Find all your DIY electronics in the MakerShed. 3D Printing, Kits, Arduino, Raspberry Pi, Books & more!
The author’s piece of crap. Or is it?

The author’s piece of crap. Or is it?

Nature is the master of disguise. The tiger swallowtail caterpillar starts out camouflaged as a bird dropping to discourage hungry birds. Take a tip from the crawling turd and keep your bike from getting swiped: dress it down as a pile of rolling junk.

Having an ugly bike doesn’t mean having a junky bike. Looks and performance have no exclusive relationship. A savvy bike thief may see the gem under the Krylon, but he also knows he can’t sell it as quickly as the tricked-out speedster at the other end of the bike rack.

Start with the paint. A can of spray paint is a good start, but choose wisely. Black is out. We’re talking ugly here, not cool. Think orange. Think brown. Think orange and brown. Use whatever you have lying around from your last project. And don’t stop with the frame. The cranks, the handlebars, the tires, anything is fair game. To keep the spray-on hues from seeping into the componentry, use a Q-tip to apply a greasy line of defense.

The trick with paint is to make it sloppy. A coating of car wax prior to your artistic moment will turn even the most careful application into a flaking, blistering, peeling mess.

Bring on the rust. Rust is the enemy of bikes, but you can ally yourself with the persistent creep of oxidation by stealing from the arsenal of the faux finish enthusiast. Modern Options makes a two-bottle Rust Antiquing Set. Two minutes with this stuff is the equivalent of leaving your patio furniture in the surf line for two years. But be careful. Go for the toothbrush splatter technique and don’t overplay your hand. This isn’t a faux finish, it’s a fugly finish. When the rust is set, another pass with the spray can gives it that creeping-up-through-the-paint look.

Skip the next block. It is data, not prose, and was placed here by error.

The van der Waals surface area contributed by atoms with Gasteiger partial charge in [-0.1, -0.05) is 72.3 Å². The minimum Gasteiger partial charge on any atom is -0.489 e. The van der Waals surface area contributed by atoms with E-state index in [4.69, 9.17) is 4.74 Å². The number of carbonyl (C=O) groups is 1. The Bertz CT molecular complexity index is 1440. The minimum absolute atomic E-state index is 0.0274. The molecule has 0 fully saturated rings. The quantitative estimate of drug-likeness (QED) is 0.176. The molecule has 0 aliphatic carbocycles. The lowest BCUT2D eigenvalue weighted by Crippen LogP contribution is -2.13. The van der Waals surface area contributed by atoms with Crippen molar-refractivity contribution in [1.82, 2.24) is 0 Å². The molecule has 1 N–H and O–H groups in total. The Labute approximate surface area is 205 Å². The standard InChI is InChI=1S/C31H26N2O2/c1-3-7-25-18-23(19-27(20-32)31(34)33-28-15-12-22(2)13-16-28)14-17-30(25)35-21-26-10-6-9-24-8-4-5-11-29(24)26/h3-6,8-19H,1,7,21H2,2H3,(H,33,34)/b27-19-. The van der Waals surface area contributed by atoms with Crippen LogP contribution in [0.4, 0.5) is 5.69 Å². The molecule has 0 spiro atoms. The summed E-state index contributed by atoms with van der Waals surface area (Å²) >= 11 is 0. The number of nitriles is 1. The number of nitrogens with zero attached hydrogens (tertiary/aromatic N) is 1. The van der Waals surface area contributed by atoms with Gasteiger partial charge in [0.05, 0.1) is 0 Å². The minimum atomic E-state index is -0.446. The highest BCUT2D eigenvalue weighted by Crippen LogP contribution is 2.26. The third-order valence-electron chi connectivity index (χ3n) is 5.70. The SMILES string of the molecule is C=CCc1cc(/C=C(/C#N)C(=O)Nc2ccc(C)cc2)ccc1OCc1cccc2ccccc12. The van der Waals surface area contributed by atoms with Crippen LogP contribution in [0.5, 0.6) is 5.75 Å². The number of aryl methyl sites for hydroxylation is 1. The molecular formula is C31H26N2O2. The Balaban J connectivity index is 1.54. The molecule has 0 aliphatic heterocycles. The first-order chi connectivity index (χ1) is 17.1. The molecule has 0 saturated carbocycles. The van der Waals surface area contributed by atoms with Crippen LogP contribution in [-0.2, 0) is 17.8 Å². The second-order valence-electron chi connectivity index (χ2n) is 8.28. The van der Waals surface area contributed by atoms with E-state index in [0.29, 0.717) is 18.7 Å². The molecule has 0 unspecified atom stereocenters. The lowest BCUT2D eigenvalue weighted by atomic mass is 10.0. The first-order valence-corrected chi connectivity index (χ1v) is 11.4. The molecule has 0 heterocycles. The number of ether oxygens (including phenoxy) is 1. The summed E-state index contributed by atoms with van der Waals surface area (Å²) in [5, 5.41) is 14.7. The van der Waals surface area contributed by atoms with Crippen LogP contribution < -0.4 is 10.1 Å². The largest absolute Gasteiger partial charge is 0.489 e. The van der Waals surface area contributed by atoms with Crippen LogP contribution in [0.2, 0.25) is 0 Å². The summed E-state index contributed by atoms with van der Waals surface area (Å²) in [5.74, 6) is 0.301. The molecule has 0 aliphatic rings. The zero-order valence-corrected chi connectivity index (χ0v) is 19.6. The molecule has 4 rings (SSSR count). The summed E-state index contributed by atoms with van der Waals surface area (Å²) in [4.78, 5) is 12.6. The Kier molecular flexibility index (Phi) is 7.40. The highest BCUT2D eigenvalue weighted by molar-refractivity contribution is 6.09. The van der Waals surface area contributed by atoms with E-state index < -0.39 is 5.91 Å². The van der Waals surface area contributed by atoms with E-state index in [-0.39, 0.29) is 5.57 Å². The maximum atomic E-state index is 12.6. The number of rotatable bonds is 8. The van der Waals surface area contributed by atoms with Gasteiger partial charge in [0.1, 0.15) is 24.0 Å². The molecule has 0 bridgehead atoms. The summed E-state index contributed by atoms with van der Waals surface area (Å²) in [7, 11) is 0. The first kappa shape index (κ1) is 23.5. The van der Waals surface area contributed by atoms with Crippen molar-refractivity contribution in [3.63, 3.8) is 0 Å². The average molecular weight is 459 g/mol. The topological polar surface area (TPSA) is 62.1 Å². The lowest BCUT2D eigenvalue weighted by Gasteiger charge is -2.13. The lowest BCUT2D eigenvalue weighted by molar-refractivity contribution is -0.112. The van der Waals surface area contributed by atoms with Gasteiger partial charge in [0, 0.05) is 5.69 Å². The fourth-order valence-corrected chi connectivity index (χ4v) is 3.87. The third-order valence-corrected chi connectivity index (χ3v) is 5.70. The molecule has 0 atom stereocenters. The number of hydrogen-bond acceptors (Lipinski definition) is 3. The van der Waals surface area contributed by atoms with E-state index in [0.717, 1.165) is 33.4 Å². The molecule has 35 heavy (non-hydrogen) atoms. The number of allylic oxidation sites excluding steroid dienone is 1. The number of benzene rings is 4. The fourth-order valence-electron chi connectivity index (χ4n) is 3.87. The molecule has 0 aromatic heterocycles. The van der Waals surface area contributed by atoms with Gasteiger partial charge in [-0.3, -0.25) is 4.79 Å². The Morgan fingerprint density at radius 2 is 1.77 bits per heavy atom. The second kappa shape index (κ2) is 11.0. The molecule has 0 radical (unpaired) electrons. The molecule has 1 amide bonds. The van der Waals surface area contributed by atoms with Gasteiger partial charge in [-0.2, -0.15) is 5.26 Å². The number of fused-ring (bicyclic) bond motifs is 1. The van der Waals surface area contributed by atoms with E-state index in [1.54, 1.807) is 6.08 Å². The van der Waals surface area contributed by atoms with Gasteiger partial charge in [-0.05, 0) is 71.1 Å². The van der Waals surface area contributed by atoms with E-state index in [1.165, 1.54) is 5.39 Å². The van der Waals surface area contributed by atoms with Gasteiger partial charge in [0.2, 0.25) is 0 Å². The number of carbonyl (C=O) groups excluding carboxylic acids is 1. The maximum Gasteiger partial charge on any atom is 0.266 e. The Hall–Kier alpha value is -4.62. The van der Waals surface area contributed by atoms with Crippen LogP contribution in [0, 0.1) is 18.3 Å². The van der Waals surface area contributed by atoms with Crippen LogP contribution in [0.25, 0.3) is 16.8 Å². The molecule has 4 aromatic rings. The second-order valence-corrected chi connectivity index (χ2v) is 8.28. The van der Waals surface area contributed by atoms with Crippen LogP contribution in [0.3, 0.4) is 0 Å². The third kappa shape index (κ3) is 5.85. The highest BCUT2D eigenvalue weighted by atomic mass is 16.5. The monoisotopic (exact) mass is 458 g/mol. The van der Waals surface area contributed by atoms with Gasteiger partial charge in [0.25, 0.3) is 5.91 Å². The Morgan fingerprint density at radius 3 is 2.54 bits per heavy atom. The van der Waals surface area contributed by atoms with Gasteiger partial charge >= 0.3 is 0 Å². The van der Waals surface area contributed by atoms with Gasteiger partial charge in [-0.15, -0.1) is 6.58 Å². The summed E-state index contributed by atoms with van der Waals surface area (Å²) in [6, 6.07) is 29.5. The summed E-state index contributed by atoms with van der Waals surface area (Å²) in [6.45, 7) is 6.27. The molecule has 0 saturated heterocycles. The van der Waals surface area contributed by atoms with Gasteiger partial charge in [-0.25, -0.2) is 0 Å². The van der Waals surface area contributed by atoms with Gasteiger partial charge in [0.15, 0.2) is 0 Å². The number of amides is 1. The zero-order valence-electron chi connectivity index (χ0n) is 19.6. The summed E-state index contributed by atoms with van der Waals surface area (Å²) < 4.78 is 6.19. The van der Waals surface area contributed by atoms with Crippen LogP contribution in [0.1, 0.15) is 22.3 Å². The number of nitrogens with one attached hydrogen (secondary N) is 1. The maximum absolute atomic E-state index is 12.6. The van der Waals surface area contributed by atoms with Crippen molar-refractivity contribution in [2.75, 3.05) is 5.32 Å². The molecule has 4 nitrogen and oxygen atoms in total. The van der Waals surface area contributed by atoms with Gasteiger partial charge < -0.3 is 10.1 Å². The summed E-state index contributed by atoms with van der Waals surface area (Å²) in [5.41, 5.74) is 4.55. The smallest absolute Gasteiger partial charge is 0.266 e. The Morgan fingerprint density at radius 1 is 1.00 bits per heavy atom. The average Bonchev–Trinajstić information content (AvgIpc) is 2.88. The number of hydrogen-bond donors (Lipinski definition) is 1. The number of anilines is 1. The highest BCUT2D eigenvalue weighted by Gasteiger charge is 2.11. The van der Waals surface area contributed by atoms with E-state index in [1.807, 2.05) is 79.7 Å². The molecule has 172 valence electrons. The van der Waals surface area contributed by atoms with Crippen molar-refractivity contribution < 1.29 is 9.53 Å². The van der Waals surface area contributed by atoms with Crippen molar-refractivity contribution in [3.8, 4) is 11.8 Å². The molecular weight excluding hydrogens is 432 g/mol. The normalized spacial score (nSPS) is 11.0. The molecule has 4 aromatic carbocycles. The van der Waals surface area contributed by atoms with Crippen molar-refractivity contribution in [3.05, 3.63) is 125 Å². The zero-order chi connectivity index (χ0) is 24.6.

A Bianchi Milano without the urban camouflage.

A Bianchi Milano without the urban camouflage.

Accessorize. Look at your seat. Now tear it. Now tape it up. Now tear it again, and pull out a bit of the stuffing. Give the handlebar grips/tape the same treatment. The components are what make the difference between a cranky-shifting clunk bucket and a smooth machine. Just make sure yours don’t look smooth. Grind the logos off your derailleurs and brakes. Head to your local community bicycle co-op and pick up a pair of mismatched pedals.

Think specks. And just because none of these parts can actually rust doesn’t mean they can’t look like they’re rusting. Be subtle here.

Switch out your nuts and bolts. The quick release on your seat post is a “steal me” sign. Replace it with a common bolt. For an extra level of security, switch out all the bolts you can for bolts with Torx heads. Torx is that funny Allen key/screwdriver alternative that you can never find in your toolbox. The thief left his at home. He’s probably not carrying a screwdriver either.

Quick-release clampdown. Some urban bikers will tighten a hose clamp to hold the wheel quick releases tight to the frame. You’re only buying time here, but if you don’t like pulling your front wheel off every time you lock up your bike, it’s an option. If you don’t want to spring for dedicated theft-resistant quick releases, slip a Torx bolt into the clamp.

Stickers, and lots of them. With stickers, the ugly options are endless. They can make the thief think about how much time he wants to spend removing them. If you’re especially sneaky, you can put Huffy stickers on your Serotta (find assorted bike decals at signwavedesigns.com). The same sticky mess factor goes for duct tape, but make it ugly duct tape. Did you know that duct tape comes in monkey-puke green? Or this might be a moment to get in touch with your My Little Pony roots and zip-tie a pink plastic basket to your handlebars.

Just hold back on any artistic effect. Don’t go all Burning Man, or some poser is going to cop it for cool points. And remember, you’re not theft-proofing your bike. You still need a good lock, or maybe two — many people carry a U-lock and a cable lock on the assumption that few bike thieves are carrying tools to defeat both.

But the determined thief can steal any bike, at any time. Search “bike thief” on youtube.com to see the Neistat brothers’ alarming opus on how easy it is to steal your ride in broad daylight. You can’t stop a thief from stealing your bike. You can only stop him from wanting your bike. And making your bike look like a piece of crap may just be the ticket.

Rick Polito

Rick Polito is a newsprint refugee and a freelance writer posing as a slacker in Boulder, Colo.


Related
blog comments powered by Disqus

Featured Products from the MakerShed

Follow

Get every new post delivered to your Inbox.

Join 25,545 other followers